On the last Thursday of every month Tate Liverpool is open late for special events, music, food, drink and the best modern and contemporary art. This month’s Late at Tate on Thursday 24 April (18.00–21.00) is inspired by the French phrase, Folie à Deux which literally translates as, ‘a madness shared by two’ and explores similar themes to those featured in Tate Liverpool’s current exhibition of work by Franco-American artist, Niki de Saint Phalle. One of the key elements in her work was collaboration: performances and large scale public art installations were mediums in which de Saint Phalle experimented throughout her career and she created sculptures and films alongside her partner, the celebrated artist Jean Tinguely. She also worked closely with leading figures such as Jasper Johns and Robert Rauschenberg. Visitors of April’s Late at Tate can expect an evening of intrigue, collaboration and celebration.

Prominent feminist art historian and cultural analyst Griselda Pollock presents an illustrated talk entitled Encounters with Niki de Saint Phalle and her Moment looking at the context and significance of Niki de Saint Phalle’s monumental project HON, an interactive installation which celebrates femininity and received widespread attention from the world wide media. Pollock explores the creative collaboration between de Saint Phalle and Tinguely and the implications and issues of cross- gender partnerships. The discussion will start at 18:00, tickets cost £7 each, £5.50 for concessions and £4 for Tate members.Meanwhile, in the galleries, American academic Nancy Stoaks will reconsider de Saint Phalle’s ‘shooting’ paintings in a tour entitled Open Fire.

This month’s Late at Tate also offers visitors the opportunity to view a documentary that explores the construction of some of Niki de Saint Phalle’s major works in, Who is the Monster … Me or You? Peter Schamoni’s documentary gives a detailed account of the artist and her work from her early Shooting paintings of the 1960s to her momentous Gaudi-esque ornate garden in the hills of Tuscany.

Elsewhere in the building, visitors will be confronted with a series of moving sculptural performances by students of the Liverpool Institute of Performing Arts, responding to Rodin’s The Kiss which features as part of our current DLA Piper Series: The Twentieth Century – How it looked & how it felt. These original and intriguing performances will take place in the adjoining spaces of the Gallery.

Since the start of 2008 Tate Liverpool and Maghull High School have been working together on a project entitled Creative Enterprises. The project has not only given the school’s AS level performing arts students the chance to showcase their works within the gallery but also the opportunity to go behind the scenes and meet with staff to gain invaluable insight into the running and inner workings of the Gallery. This month’s Late at Tate will see the students interpret the works of Niki de Saint Phalle through physical theatre. The performances promise to be unique and inspiring.

Tate Liverpool is engaging in a collaboration of its very own for this month’s Late at Tate – working with neighbouring National Museums Liverpool and the Remember Saro-wiwa charity to help promote environmental awareness, social equality and celebrate the life of Nigerian activist and writer Ken Saro-Wiwa. The night will feature performance poetry from Simon Murray AKA Symurai, an exclusive set from ‘Afropean’ DJ Eric Soul and rising Nigerian star Nneka who recently supported Gnarls Barkley and who will be accompanied by a band of West African Musicicans. Norwegian-born Liverpool singer-songwriter Ragz will be playing an acoustic set in the Tate Café. This songstress is receiving rave reviews for her spellbinding acoustic melodies – not to be missed.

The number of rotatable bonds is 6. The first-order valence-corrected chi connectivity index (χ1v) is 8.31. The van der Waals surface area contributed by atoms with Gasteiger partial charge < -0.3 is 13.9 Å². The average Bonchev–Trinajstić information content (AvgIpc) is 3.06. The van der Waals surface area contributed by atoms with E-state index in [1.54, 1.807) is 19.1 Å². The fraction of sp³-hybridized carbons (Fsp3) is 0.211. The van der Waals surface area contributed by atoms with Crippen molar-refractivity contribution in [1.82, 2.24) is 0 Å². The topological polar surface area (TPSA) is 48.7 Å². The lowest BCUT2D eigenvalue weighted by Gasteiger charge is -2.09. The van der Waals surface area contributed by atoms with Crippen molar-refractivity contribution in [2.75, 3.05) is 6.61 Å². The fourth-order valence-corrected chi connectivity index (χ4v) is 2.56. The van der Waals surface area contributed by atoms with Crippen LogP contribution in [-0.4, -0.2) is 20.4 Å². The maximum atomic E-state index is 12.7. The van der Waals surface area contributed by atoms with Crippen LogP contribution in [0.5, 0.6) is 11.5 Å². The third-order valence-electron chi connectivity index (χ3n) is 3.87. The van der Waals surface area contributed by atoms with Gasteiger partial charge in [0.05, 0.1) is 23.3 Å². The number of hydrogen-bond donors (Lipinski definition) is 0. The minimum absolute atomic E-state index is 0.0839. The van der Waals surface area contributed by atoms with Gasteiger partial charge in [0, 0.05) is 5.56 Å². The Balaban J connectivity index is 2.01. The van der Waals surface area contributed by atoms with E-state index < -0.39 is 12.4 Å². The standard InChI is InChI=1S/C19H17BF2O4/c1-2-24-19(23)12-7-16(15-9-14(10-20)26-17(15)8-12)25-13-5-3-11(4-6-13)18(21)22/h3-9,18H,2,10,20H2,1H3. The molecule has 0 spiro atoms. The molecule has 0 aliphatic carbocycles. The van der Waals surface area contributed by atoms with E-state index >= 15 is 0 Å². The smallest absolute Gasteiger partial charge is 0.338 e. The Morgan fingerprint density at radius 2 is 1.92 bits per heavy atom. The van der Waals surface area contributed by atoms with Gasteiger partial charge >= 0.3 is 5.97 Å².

18.00–19.30: Griselda Pollock – Encounters with NIki de Saint Phalle and her Moment (Auditorium)

18.00–19.30: Maghull Physical Theatre Performances (Hospitality Room, Foyer)

18.00–20.00: DJ Eric Soul and poet Symurai (Foyer)

18:00 20.00: LIPA Rodin Response Performances (Studio, Hospitality Suite)

19:30–20:00: Ragz (Tate Café)

19:30–21.00: Niki de Saint Phalle: Who is the Monster … Me or You?(Auditorium)

20:15–21.00: Nneka (Foyer)

Admission to Late at Tate is free, some events incur a change. You can call 0151 702 7400 to book in advance or in person at Tate Liverpool. Ticket prices include entrance to exhibitions.

Notes to Editor

Late at Tate is a series of monthly late-night openings taking place on the last Thursday of every month from 18.00–21.00. Visitors have the opportunity to drop-in after 18.00 and enjoy a series of one-off events themed around the artworks on display, see all the Tate Liverpool exhibitions, and enjoy a different kind of Tate experience. On Late at Tate nights, Tate Café will be open until 22.00 (last orders 21.30) and serving a special dinner menu - providing the perfect opportunity to refuel before or after enjoying an evening of art and culture. A bar in the foyer will provide refreshments for those enjoying the events. Entry to Tate Liverpool on Late at Tate nights will be free, although special exhibition entry, food and drink and selected events may incur a charge. In May a special birthday Late at Tate takes place on Saturday 3 May.

Contact

For further information please contact Tate Press Office:
Call + 44 (0)20 7887 8730 / 4939 / 4906
Email pressoffice@tate.org.uk
20 John Islip Street
Millbank
London SW1P 4RG